The fact that PCBs have been leaking into New York City’s schools for months is bad enough, but now the situation has been even further complicated with the discovery of asbestos. While inspecting the hundreds of thousands of lighting fixtures for PCB leaks, the Department of Education discovered that the fixtures had been insulated with asbestos, which introduces even more health concerns. The fixtures are being removed as part of a 10 year plan put forth by the city, but the EPA has rejected Bloomberg’s 10 year plan, instead pushing for a 5-year removal timeline. However, the precautions necessary for removing asbestos make it very difficult to work quickly.
“Asbestos comes with its own special rules and containment procedures,” Deputy Chancellor Kathleen Grimm said at a City Council hearing. She further explained that the asbestos can only be removed weekends and holidays, “because we have to actually contain the area, and make sure that we’re removing it properly and disposing of it properly.”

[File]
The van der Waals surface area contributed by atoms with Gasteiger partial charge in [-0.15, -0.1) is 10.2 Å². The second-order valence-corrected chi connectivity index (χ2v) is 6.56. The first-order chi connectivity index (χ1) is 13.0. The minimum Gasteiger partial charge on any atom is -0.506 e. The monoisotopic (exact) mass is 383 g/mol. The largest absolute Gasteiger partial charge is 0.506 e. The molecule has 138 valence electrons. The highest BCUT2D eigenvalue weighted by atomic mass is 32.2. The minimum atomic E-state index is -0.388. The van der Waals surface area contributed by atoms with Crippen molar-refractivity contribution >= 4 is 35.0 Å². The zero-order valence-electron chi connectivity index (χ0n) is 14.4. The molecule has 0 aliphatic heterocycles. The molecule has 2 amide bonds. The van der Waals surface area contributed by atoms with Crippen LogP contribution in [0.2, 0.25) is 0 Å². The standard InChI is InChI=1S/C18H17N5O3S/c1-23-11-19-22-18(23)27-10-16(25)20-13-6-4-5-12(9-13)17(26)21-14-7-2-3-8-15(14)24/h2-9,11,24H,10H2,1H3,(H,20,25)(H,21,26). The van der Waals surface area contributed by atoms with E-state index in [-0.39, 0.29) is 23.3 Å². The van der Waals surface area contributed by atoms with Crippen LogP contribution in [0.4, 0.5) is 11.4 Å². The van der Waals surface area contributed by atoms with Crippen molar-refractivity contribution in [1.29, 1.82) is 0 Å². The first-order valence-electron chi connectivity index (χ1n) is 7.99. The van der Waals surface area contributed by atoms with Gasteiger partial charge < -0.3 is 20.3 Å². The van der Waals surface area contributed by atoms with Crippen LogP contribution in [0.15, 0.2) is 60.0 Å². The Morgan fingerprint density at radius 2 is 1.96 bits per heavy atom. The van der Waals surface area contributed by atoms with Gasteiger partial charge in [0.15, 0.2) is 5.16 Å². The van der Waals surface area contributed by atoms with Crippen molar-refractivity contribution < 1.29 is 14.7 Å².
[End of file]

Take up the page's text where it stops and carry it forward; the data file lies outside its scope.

Grimm also explained that this is another reason why it will take the city up to 10 years to remove and replace all of the lighting fixtures tainted with PCBs from the city’s schools. Almost 800 schools have contaminated lighting fixtures, and it will cost up to $850 million to remove them. Grimm told council members that the city will be accepting bids from contractors in June for the specific solutions on handling the problem. She also warned that the EPA was “underestimating the complexity of performing work of this type in school buildings.”
However, many people, including Council speaker Christine Quinn, believe otherwise. “I believe, based on [the EPA's] leadership and advice, that five years is a time frame in which we can remove these lighting fixtures,” said Council Speaker Christine Quinn. She also urged the Department of Education to remove PCBs from schools in an “orderly and an effective matter.”
PCBs were banned by congress 30 years ago due to their high toxicity and detrimental health effects, which range from rashes to cancer. The city states that it intends to concentrate on buildings constructed between 1950 and 1966 due to the fact that the magnetic ballasts in those buildings were more likely to leak than the electronic ones used in more modern construction.
The situation, however, is not looking good for the city. The New York Communities for Change has filed notice that it will sue the city under the federal toxic substances control act if NYC doesn’t update its PCB removal plans. The group is also calling on teachers, parents, and other union members to be more involved in the process.